Hi, Again: I am trying to understand an argument I wrote down a long time ago, to show that a given element of $M_3$ (mapping-class group of a) genus-3-surface, defined on a trivially-embedded copy of $S_3$ in $S^4$ extends (into the ambient $S^4$); by trivially embedded we mean that this $S_3$ bounds a topological $H_3$, i.e., a 3-handlebody; a 3-ball with 3 handles attached.

EDIT: My previous layout may have been unclear:

The SETUP is that of a genus-3 orientable surface $S_3$ trivially-embedded ( in the sense that it bounds a 3-handlebody) in the 4-sphere $S^4$, and we have a composition $C_4C_3C_4^{-1}$ of Dehn twists defined in the embedded $S_3$ about respective curves $c_3,c_4$ in $S_3$ ; where these two (basic) curves are defined in the paragraph below. We then want to show that the composition of twists on the embedded $S_3$ extends to the whole ambient $S^4$, i.e., we want to show that there is a self-diffeomorphism Phi:$S^4$-->$S^4$ , which extends the composition of the twists $C_4C_3C_4^{-1}$ defined on $S_3$, i.e., $Phi|_{S_3}$ (the restriction of Phi to $S_3$), is the map $C_4C_3C_4^{-1}$,

So consider the orientable, genus-3 surface $S_3$, trivially-embedded in the 4-sphere $S^4$ and two basis curves $c_3$ and $c_4$, which meet at exactly one point (i.e., their algebraic intersection number is 1), e.g., a meridian and a parallel in the same sub-torus of $S_3$.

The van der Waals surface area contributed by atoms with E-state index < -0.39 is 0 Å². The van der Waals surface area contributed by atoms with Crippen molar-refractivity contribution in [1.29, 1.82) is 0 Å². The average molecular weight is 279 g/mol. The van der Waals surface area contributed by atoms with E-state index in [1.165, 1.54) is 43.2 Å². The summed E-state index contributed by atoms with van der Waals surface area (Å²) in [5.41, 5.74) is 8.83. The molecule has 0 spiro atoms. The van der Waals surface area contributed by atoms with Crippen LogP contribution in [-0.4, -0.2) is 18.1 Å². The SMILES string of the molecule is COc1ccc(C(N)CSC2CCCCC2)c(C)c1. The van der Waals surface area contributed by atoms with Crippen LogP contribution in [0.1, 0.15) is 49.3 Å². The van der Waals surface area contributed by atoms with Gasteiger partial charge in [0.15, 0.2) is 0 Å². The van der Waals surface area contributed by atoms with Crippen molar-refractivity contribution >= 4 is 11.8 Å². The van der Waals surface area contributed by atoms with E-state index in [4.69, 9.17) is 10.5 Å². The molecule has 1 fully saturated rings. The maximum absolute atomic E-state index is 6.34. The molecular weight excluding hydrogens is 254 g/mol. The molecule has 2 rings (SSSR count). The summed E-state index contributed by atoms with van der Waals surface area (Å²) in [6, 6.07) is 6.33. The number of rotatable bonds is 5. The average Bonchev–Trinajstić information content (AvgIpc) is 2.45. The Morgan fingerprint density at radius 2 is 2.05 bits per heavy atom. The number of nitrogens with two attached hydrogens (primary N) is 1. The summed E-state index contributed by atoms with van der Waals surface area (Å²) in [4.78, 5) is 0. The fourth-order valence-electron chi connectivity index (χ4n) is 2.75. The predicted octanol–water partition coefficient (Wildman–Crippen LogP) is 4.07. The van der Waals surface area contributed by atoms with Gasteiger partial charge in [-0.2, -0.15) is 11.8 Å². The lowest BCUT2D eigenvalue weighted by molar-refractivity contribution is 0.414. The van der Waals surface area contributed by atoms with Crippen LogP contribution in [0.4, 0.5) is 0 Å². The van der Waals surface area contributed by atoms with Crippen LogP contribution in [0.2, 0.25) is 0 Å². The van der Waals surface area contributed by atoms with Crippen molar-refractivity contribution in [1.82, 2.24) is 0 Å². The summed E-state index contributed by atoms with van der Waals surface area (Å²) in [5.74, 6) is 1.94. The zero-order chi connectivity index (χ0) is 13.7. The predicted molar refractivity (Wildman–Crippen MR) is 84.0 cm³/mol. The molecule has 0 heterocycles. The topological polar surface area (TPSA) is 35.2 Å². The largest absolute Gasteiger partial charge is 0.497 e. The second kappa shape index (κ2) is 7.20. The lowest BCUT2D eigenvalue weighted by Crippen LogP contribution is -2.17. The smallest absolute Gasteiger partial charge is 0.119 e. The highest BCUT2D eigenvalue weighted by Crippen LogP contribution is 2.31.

Then the map h defined on (the embedded copy of) $S_3$ which we want to have extended into $S^4$ is defined by :

h:=$C_4C_3C_4^{-1}$, where $C_i$ is the Dehn twist about $c_i$.

The argument showing that h extends had to see with a sort of surgery on $S^4$ , where we decompose $S^4$ by joining (identifying/gluing) a $B^3 \times S^1$ (a 3-ball and a 1-sphere)and an $S^2\times D^2$ (2-sphere and a 2-disk), along their common boundary $S^2\times S^1$ (no problem so far).

NOw######, this is how the original argument went:

We somehow consider a solid torus $D^2\times S^1$ trivially-embedded in the 3-ball $B^3$ --where "trivially" means that its complement in $S^3$ is also a solid torus (we can show this last using, e.g., the Hopf Fibration, so that a small disk $d^2$in an evenly-covered neighborhood lifts to a $d^2\times S^1$; same for the complement of the $d^2$), and we consider a tubular neighborhood U of the solid torus $D^2\times S^1$, given by:

U=$D^2\times S^1 \times S^1$ of the solid torus.

The complement $S^4 -U$:= $E^4$ in $S^4$ of this tubular neighborhood U is a topological $D^2\times S^1\times S^1$ , and the boundary $\partial E^4 $ of this $E^4$ is itself a 3-torus, i.e. $\partial E^4 = S^1\times S^1\times S^1$.

We then use a result by Montesinos, whereby maps defined on the bounding $\partial E^4$, which induce certain maps in homology, extend to the whole complement $E^4$, and then we construct , I think, a map from $S^4$ to itself, whose restriction to $\partial E^4$ induce a map of the Montesinos type.

But I cannot make sense of why/how this argument shows that the given map extends.

Any Ideas?

Thanks in Advance.